Dr Sebastian Sequoiah-Grayson is the widely admired lecturer behind the Faculty of Arts and Social Sciences’ most popular course – PHIL1012: Introductory Logic. He has worked at the University of Sydney for eight years, the last four of those full time. Dubbed the “king of philosophy” by USyd Rants and having received a PhD from Oxford University, the respect Sequoiah-Grayson garners from students is palpable.
This cult following makes the University’s decision not to renew his contract, which ends next week, a remarkable lightning rod for student backlash. An open letter has circulated, attracting over 600 signatures, including more than 300 in the last day, demanding Sequoiah-Grayson be offered an ongoing position. “The University of Sydney will not find a more capable (or popular) academic or educator than Dr. Sequoiah-Grayson,” the open letter reads. Some students have even reportedly been buying his music in solidarity.
When Honi asked for students’ experiences with Dr Sequoiah-Grayson, the testimonials we received were glowing – so much so that reproducing them reads as almost hagiographic. Students made it clear that his classes were an unrivalled pedagogical experience, not just in intellectual rigour but also in creating an atmosphere of support and encouragement.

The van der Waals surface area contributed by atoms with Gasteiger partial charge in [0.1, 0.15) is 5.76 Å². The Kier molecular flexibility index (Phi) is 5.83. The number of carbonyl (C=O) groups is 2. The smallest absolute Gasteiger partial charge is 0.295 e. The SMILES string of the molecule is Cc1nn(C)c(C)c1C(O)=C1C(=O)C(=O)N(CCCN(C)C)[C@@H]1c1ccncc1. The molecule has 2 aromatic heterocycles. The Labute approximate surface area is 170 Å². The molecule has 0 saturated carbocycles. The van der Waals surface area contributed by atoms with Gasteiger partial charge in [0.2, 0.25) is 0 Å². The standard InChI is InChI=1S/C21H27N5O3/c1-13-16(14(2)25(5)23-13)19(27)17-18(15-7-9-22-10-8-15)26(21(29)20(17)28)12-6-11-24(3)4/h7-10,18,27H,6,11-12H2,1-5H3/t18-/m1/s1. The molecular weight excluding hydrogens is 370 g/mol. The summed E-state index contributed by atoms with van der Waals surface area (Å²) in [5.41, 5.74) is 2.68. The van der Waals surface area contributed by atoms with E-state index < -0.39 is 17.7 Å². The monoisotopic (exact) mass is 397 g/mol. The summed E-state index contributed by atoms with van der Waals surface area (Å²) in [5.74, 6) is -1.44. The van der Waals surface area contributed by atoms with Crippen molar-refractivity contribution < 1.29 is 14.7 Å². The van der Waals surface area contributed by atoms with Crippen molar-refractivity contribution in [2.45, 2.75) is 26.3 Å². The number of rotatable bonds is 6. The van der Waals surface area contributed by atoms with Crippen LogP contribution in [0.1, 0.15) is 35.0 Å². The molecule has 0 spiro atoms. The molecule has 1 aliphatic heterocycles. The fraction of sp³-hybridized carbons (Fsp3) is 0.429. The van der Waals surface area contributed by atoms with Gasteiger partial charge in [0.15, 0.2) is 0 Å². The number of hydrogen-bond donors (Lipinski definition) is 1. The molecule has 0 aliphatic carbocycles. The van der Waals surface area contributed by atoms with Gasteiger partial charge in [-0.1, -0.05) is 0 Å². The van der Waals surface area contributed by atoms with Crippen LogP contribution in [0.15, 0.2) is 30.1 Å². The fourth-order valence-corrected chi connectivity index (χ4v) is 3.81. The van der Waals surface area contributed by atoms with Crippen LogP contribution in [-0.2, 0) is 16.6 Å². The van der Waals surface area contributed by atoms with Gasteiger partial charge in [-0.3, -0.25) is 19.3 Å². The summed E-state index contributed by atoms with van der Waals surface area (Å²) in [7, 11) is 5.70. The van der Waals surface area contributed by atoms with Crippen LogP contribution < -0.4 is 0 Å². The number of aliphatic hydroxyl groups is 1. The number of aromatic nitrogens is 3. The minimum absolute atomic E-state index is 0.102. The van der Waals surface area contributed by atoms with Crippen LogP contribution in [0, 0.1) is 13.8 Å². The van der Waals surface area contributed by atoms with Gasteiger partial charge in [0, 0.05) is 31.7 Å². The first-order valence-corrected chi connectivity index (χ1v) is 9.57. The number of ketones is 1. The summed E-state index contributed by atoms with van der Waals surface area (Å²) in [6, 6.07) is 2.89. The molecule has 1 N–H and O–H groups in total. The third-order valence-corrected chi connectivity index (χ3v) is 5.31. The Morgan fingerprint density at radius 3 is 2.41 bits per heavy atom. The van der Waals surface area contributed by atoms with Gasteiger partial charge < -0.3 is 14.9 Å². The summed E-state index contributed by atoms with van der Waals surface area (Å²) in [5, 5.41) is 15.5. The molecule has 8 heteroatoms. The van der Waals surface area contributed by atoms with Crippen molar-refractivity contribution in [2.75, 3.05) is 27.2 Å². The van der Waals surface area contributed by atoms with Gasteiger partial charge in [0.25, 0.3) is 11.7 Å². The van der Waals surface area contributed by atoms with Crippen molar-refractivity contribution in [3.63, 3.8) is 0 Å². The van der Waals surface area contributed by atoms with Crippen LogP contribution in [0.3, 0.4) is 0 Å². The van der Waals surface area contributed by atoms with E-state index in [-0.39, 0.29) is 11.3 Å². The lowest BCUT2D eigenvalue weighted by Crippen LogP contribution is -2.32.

Former PHIL1012 student and USU President Prudence Wilkins-Wheat saw Dr Sequoiah-Grayson as pivotal in overcoming her imposter syndrome in first year: “I… was convinced that I was the stupidest person in every room. But that all changed when I did philosophy and Seb was my tutor. He was kind and patient and made me feel like I had a lot of potential.”
In a similar vein, Isabel Formby, also a former student of Sequoiah-Grayson, described him as “a personal hero of mine, because he is such an incredible thinker and supportive teacher” and noted he had motivated and inspired her to enter philosophy academia.
Numerous submissions to the open letter credited Sequoiah-Grayson with inspiring them to pursue postgraduate study in philosophy or with equipping them to succeed in other fields, including Computing and Government.